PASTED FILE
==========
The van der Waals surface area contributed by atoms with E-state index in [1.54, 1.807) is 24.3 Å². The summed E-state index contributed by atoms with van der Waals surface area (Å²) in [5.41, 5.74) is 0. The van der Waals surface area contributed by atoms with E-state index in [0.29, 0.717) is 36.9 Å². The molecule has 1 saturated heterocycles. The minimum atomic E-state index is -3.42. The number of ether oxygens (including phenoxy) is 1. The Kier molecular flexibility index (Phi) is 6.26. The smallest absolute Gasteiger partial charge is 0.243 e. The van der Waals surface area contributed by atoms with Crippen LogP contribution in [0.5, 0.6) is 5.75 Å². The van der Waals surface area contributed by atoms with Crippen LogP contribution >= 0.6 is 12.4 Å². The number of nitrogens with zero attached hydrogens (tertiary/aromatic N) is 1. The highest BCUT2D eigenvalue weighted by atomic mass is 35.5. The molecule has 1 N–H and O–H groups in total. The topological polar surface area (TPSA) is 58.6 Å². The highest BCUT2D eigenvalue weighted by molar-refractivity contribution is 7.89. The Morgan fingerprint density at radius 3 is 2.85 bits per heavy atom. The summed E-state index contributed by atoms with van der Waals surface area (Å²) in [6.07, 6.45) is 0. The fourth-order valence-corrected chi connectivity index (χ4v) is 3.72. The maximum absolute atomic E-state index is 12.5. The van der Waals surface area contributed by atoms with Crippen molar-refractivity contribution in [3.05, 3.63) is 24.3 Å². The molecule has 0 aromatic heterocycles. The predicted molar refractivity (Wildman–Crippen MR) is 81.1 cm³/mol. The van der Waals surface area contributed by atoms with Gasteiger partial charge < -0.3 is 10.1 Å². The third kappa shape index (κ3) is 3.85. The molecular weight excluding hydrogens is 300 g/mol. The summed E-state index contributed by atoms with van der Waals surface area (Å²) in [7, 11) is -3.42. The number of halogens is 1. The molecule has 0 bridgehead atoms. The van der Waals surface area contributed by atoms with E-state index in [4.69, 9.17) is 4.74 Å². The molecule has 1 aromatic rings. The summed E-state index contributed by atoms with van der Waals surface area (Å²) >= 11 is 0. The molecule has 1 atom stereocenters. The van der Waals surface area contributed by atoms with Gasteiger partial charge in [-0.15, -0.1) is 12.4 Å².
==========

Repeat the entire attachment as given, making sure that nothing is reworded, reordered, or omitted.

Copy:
The van der Waals surface area contributed by atoms with E-state index in [1.54, 1.807) is 24.3 Å². The summed E-state index contributed by atoms with van der Waals surface area (Å²) in [5.41, 5.74) is 0. The van der Waals surface area contributed by atoms with E-state index in [0.29, 0.717) is 36.9 Å². The molecule has 1 saturated heterocycles. The minimum atomic E-state index is -3.42. The number of ether oxygens (including phenoxy) is 1. The Kier molecular flexibility index (Phi) is 6.26. The smallest absolute Gasteiger partial charge is 0.243 e. The van der Waals surface area contributed by atoms with Crippen LogP contribution in [0.5, 0.6) is 5.75 Å². The van der Waals surface area contributed by atoms with Crippen LogP contribution >= 0.6 is 12.4 Å². The number of nitrogens with zero attached hydrogens (tertiary/aromatic N) is 1. The highest BCUT2D eigenvalue weighted by atomic mass is 35.5. The molecule has 1 N–H and O–H groups in total. The topological polar surface area (TPSA) is 58.6 Å². The highest BCUT2D eigenvalue weighted by molar-refractivity contribution is 7.89. The Morgan fingerprint density at radius 3 is 2.85 bits per heavy atom. The summed E-state index contributed by atoms with van der Waals surface area (Å²) in [6.07, 6.45) is 0. The fourth-order valence-corrected chi connectivity index (χ4v) is 3.72. The maximum absolute atomic E-state index is 12.5. The van der Waals surface area contributed by atoms with Crippen molar-refractivity contribution in [3.05, 3.63) is 24.3 Å². The molecule has 0 aromatic heterocycles. The predicted molar refractivity (Wildman–Crippen MR) is 81.1 cm³/mol. The van der Waals surface area contributed by atoms with Gasteiger partial charge < -0.3 is 10.1 Å². The third kappa shape index (κ3) is 3.85. The molecular weight excluding hydrogens is 300 g/mol. The summed E-state index contributed by atoms with van der Waals surface area (Å²) in [7, 11) is -3.42. The number of halogens is 1. The molecule has 0 bridgehead atoms. The van der Waals surface area contributed by atoms with E-state index in [4.69, 9.17) is 4.74 Å². The molecule has 1 aromatic rings. The summed E-state index contributed by atoms with van der Waals surface area (Å²) >= 11 is 0. The molecule has 1 atom stereocenters. The van der Waals surface area contributed by atoms with Gasteiger partial charge in [-0.15, -0.1) is 12.4 Å².